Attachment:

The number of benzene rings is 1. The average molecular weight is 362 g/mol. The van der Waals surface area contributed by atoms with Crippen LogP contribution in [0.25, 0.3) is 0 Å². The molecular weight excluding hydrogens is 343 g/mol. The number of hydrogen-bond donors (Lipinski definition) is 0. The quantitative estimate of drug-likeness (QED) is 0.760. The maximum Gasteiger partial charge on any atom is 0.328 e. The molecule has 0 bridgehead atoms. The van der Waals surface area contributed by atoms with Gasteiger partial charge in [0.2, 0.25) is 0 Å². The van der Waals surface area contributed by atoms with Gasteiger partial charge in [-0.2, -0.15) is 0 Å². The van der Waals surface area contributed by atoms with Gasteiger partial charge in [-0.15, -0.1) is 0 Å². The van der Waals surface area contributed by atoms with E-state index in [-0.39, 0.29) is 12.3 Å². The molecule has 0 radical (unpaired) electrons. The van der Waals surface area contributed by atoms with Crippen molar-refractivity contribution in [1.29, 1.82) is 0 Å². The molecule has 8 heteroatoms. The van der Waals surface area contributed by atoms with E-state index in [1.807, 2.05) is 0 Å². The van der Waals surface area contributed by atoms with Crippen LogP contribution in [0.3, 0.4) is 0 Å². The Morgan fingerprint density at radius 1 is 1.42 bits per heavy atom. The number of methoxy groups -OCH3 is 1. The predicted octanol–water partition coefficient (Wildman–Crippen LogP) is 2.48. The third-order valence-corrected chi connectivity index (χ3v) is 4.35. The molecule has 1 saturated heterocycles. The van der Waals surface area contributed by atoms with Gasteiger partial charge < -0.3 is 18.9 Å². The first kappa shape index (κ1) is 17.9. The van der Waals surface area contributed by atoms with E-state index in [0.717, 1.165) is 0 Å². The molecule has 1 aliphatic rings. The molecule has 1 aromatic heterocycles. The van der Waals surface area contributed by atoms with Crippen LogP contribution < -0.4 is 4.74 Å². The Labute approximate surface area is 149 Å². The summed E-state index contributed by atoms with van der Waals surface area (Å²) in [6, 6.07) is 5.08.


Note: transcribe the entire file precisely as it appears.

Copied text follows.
The number of benzene rings is 1. The average molecular weight is 362 g/mol. The van der Waals surface area contributed by atoms with Crippen LogP contribution in [0.25, 0.3) is 0 Å². The molecular weight excluding hydrogens is 343 g/mol. The number of hydrogen-bond donors (Lipinski definition) is 0. The quantitative estimate of drug-likeness (QED) is 0.760. The maximum Gasteiger partial charge on any atom is 0.328 e. The molecule has 0 bridgehead atoms. The van der Waals surface area contributed by atoms with Gasteiger partial charge in [0.2, 0.25) is 0 Å². The van der Waals surface area contributed by atoms with Gasteiger partial charge in [-0.2, -0.15) is 0 Å². The van der Waals surface area contributed by atoms with Gasteiger partial charge in [-0.15, -0.1) is 0 Å². The van der Waals surface area contributed by atoms with E-state index in [-0.39, 0.29) is 12.3 Å². The molecule has 0 radical (unpaired) electrons. The van der Waals surface area contributed by atoms with Crippen molar-refractivity contribution in [1.29, 1.82) is 0 Å². The molecule has 8 heteroatoms. The van der Waals surface area contributed by atoms with E-state index in [1.807, 2.05) is 0 Å². The van der Waals surface area contributed by atoms with Crippen LogP contribution in [0.3, 0.4) is 0 Å². The Morgan fingerprint density at radius 1 is 1.42 bits per heavy atom. The number of methoxy groups -OCH3 is 1. The predicted octanol–water partition coefficient (Wildman–Crippen LogP) is 2.48. The third-order valence-corrected chi connectivity index (χ3v) is 4.35. The molecule has 1 saturated heterocycles. The van der Waals surface area contributed by atoms with Gasteiger partial charge < -0.3 is 18.9 Å². The first kappa shape index (κ1) is 17.9. The van der Waals surface area contributed by atoms with E-state index in [0.717, 1.165) is 0 Å². The molecule has 1 aliphatic rings. The molecule has 1 aromatic heterocycles. The van der Waals surface area contributed by atoms with Crippen LogP contribution < -0.4 is 4.74 Å². The Labute approximate surface area is 149 Å². The summed E-state index contributed by atoms with van der Waals surface area (Å²) in [6, 6.07) is 5.08.